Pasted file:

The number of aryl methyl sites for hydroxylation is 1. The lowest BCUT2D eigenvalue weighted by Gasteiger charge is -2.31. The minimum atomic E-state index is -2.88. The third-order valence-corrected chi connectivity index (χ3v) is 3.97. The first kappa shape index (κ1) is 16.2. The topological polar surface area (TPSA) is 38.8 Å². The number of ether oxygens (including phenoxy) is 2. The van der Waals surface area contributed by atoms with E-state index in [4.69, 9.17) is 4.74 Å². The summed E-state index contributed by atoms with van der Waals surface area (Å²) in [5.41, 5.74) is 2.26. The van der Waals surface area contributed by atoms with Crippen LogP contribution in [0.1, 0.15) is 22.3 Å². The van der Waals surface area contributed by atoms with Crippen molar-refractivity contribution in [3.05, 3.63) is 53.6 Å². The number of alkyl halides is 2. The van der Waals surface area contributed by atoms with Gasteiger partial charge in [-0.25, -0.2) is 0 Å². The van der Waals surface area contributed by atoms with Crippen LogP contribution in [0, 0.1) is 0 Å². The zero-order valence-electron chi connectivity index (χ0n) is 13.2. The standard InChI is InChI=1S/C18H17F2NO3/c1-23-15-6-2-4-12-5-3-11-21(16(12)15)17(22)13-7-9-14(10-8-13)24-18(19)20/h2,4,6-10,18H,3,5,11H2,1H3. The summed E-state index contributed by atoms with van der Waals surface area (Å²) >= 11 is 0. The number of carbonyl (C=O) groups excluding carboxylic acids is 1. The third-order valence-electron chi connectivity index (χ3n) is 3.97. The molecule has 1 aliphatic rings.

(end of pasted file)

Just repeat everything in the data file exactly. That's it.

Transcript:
The number of aryl methyl sites for hydroxylation is 1. The lowest BCUT2D eigenvalue weighted by Gasteiger charge is -2.31. The minimum atomic E-state index is -2.88. The third-order valence-corrected chi connectivity index (χ3v) is 3.97. The first kappa shape index (κ1) is 16.2. The topological polar surface area (TPSA) is 38.8 Å². The number of ether oxygens (including phenoxy) is 2. The van der Waals surface area contributed by atoms with E-state index in [4.69, 9.17) is 4.74 Å². The summed E-state index contributed by atoms with van der Waals surface area (Å²) in [5.41, 5.74) is 2.26. The van der Waals surface area contributed by atoms with Crippen LogP contribution in [0.1, 0.15) is 22.3 Å². The van der Waals surface area contributed by atoms with Crippen molar-refractivity contribution in [3.05, 3.63) is 53.6 Å². The number of alkyl halides is 2. The van der Waals surface area contributed by atoms with Gasteiger partial charge in [-0.25, -0.2) is 0 Å². The van der Waals surface area contributed by atoms with Crippen LogP contribution in [0, 0.1) is 0 Å². The zero-order valence-electron chi connectivity index (χ0n) is 13.2. The standard InChI is InChI=1S/C18H17F2NO3/c1-23-15-6-2-4-12-5-3-11-21(16(12)15)17(22)13-7-9-14(10-8-13)24-18(19)20/h2,4,6-10,18H,3,5,11H2,1H3. The summed E-state index contributed by atoms with van der Waals surface area (Å²) >= 11 is 0. The number of carbonyl (C=O) groups excluding carboxylic acids is 1. The third-order valence-electron chi connectivity index (χ3n) is 3.97. The molecule has 1 aliphatic rings.